Reviewer and reviewed

Explore Everything by Bradley L Garrett

I’ve got a bit behind with my  reviewing on this site, but had a book review published today in online literary magazine Review 31. I wrote about a new book on urban explorers called Explore Everything: Place Hacking the City by Bradley L. Garrett (Verso Books).

Here’s a quick extract from my article:

At first glance, ‘place hacking’ may seem like just another form of escapist thrill-seeking. Sneak into a construction site, poke around inside Battersea Power Station, run along train tracks to discover abandoned Underground stations. Dodge the security guards and the alarms and the speeding trains, and take trophy photographs of yourself in places you’re not supposed to be.

In an age of heightened governmental security measures and increasing privatisation of public space, however, innocent exploration becomes a radical act. In Explore Everything: Place Hacking the City, anthropologist Bradley L. Garrett explores all the implications, tracing the modern roots of ‘place hacking’ back to Guy Debord and the Situationists in 1950s Paris, who believed in reclaiming the city and freeing people from the passive, consumption-driven roles allotted to them by the ‘Society of the Spectacle’.

To read the full review, click here.

othr-coverI was also very pleased to see the other day that Charlie over at The Wormhole blog reviewed my first novel On the Holloway Road. One of the bad things about having a new book out this year has been seeing my first book shunted into history, so it makes me happy when someone reads it, and of course even happier when they review it! You can read the review here.

Now, back to dealing with that book review backlog…

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There are 8 comments

  1. Beautiful review, Andrew! I loved this sentence from your review – “In an age of heightened governmental security measures and increasing privatisation of public space, however, innocent exploration becomes a radical act”. Very beautifully put and very true.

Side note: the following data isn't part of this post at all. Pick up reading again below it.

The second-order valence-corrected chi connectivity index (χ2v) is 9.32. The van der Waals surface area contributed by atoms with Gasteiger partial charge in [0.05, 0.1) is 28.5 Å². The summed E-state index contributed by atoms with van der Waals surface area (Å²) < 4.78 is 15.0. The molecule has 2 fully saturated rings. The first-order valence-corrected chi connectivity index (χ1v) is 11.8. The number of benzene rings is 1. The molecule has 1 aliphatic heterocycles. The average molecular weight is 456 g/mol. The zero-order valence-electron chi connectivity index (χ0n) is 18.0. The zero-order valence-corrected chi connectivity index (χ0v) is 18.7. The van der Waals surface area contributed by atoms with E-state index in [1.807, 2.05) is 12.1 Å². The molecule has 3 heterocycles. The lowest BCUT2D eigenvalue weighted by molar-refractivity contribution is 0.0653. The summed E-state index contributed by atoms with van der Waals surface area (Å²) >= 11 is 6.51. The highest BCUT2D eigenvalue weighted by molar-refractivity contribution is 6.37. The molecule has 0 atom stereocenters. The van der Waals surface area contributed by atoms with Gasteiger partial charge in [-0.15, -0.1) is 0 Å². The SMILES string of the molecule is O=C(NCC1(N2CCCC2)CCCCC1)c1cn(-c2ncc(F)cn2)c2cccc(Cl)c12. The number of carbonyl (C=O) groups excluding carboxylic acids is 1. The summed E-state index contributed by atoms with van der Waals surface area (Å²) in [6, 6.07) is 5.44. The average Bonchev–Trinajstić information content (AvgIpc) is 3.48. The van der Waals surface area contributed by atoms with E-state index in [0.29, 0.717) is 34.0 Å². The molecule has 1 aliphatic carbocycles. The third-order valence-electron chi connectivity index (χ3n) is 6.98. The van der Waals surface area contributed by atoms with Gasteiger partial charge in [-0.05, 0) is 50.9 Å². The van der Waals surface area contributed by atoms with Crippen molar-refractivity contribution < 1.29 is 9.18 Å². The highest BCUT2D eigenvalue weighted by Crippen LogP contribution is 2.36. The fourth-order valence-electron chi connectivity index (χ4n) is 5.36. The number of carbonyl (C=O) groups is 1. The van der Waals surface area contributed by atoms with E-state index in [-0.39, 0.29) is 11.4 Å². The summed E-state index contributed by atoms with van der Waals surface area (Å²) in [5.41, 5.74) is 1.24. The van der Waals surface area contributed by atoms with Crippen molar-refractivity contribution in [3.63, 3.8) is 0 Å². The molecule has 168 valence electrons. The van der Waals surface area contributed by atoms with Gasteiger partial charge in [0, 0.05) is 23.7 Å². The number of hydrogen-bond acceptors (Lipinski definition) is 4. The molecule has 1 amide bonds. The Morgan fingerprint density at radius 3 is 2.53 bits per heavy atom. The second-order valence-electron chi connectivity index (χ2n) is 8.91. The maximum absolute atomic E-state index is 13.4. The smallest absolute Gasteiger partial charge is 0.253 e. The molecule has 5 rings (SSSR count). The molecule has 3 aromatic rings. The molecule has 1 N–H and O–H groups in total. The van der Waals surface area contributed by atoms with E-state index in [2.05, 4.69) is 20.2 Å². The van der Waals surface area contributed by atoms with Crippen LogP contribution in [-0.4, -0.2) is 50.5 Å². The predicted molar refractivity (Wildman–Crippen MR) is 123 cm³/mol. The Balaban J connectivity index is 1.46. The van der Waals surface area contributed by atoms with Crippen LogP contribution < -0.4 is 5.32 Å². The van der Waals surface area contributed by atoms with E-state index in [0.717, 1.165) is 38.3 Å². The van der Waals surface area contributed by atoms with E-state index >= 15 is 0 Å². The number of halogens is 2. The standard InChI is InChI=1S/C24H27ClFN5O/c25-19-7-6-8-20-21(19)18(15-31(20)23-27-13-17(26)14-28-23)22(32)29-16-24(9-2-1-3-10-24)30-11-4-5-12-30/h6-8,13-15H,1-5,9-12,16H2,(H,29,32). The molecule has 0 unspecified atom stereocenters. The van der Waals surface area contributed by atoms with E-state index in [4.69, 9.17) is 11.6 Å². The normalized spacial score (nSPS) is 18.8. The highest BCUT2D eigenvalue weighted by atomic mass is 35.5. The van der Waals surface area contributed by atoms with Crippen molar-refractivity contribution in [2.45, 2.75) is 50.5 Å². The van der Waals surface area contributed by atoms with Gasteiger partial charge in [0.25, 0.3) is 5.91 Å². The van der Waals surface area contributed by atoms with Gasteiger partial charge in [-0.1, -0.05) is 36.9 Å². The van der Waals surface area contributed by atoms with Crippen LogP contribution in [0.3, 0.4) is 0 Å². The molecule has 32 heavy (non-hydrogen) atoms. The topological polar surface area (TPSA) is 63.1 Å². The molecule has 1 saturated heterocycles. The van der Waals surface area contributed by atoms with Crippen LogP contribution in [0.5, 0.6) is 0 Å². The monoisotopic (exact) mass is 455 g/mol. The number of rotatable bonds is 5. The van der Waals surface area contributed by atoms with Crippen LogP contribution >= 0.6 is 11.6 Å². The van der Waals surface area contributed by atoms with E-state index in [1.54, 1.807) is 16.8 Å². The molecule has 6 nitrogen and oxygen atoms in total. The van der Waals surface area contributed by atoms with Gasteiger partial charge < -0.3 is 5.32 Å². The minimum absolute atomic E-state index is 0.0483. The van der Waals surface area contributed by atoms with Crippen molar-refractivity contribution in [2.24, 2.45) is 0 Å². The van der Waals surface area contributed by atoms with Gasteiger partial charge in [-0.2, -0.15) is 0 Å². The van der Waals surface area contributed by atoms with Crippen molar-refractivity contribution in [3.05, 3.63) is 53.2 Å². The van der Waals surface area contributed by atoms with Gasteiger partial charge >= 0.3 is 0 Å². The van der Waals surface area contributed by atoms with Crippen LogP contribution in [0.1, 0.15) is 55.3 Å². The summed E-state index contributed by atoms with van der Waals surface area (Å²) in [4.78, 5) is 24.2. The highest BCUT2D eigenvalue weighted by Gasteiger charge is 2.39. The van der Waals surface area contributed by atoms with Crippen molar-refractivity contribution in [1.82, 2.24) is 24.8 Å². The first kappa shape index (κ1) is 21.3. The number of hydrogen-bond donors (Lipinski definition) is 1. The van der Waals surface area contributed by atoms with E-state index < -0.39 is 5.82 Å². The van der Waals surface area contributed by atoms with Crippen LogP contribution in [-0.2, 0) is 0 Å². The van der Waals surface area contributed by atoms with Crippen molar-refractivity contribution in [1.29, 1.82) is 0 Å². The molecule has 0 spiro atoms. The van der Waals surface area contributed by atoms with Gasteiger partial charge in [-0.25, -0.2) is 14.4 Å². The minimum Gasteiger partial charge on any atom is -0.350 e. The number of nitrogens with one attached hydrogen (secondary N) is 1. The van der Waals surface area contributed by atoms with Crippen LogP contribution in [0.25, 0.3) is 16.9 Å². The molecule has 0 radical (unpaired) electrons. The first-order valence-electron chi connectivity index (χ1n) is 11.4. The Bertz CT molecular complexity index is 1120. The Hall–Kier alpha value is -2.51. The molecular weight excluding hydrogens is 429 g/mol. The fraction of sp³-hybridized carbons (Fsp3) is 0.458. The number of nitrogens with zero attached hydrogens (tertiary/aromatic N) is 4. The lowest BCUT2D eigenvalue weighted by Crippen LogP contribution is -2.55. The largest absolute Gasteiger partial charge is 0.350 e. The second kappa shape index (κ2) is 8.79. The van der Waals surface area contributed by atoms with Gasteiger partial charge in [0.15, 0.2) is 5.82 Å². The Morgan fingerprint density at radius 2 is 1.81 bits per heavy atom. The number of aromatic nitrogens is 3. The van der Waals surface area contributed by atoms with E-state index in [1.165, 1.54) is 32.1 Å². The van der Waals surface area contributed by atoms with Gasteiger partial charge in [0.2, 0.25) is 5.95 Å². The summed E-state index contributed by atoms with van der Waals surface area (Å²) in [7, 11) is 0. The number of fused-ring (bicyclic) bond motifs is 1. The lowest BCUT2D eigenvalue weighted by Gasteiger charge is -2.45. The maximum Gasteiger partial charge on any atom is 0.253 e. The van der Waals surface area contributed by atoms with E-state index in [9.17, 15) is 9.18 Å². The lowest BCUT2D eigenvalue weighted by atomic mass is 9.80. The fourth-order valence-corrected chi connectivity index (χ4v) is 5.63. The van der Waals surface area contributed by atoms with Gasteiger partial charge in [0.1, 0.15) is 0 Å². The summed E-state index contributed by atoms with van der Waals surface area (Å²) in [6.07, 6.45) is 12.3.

I liked this insight very much – “the only acceptable modes of behaviour are to work and spend money on pre-packaged “entertainment”. These restrictions are now so ubiquitous that they’re almost unnoticeable to the general population.” It made me think of Erich Fromm’s ‘The Art of Loving’ in which he says something similar.

    I loved this comment by Garrett – “It was the first time I’d ever felt that life was as it should be: every day was more exciting than the last”.

    I liked very much what you said about searching for the edge – “But the trouble with searching for the edge, as Thompson recognised, is that ‘the only people who really know where it is are the ones who have gone over.’”

    I also liked very much what you said about many people trying to find their own ways to find freedom in the restrictive global city of today. Garrett insisting on the idea of homelessness as a choice made me remember a movie that I saw sometime back called ‘My Man Godfrey’. In that movie a conversation between a rich woman and a homeless man goes like this 🙂

    Rich woman : I don’t like to change the subject, but would you tell me why do you live in a place like this? There’s so many other nice places.